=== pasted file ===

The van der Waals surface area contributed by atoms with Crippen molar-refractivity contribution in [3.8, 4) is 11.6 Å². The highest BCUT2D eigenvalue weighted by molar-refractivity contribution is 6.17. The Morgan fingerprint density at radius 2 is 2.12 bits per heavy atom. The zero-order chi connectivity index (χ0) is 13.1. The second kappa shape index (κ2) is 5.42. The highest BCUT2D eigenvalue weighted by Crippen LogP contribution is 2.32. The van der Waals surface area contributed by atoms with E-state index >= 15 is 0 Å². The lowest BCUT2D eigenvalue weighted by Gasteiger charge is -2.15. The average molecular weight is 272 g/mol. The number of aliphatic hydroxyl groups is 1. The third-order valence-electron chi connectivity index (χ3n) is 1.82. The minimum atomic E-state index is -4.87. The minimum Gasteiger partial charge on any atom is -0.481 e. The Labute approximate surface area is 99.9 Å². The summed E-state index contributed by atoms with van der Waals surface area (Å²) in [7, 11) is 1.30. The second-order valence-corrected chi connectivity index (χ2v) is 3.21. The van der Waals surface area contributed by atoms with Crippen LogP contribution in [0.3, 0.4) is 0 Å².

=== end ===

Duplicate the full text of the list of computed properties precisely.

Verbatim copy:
The van der Waals surface area contributed by atoms with Crippen molar-refractivity contribution in [3.8, 4) is 11.6 Å². The highest BCUT2D eigenvalue weighted by molar-refractivity contribution is 6.17. The Morgan fingerprint density at radius 2 is 2.12 bits per heavy atom. The zero-order chi connectivity index (χ0) is 13.1. The second kappa shape index (κ2) is 5.42. The highest BCUT2D eigenvalue weighted by Crippen LogP contribution is 2.32. The van der Waals surface area contributed by atoms with E-state index >= 15 is 0 Å². The lowest BCUT2D eigenvalue weighted by Gasteiger charge is -2.15. The average molecular weight is 272 g/mol. The number of aliphatic hydroxyl groups is 1. The third-order valence-electron chi connectivity index (χ3n) is 1.82. The minimum atomic E-state index is -4.87. The minimum Gasteiger partial charge on any atom is -0.481 e. The Labute approximate surface area is 99.9 Å². The summed E-state index contributed by atoms with van der Waals surface area (Å²) in [7, 11) is 1.30. The second-order valence-corrected chi connectivity index (χ2v) is 3.21. The van der Waals surface area contributed by atoms with Crippen LogP contribution in [0.3, 0.4) is 0 Å².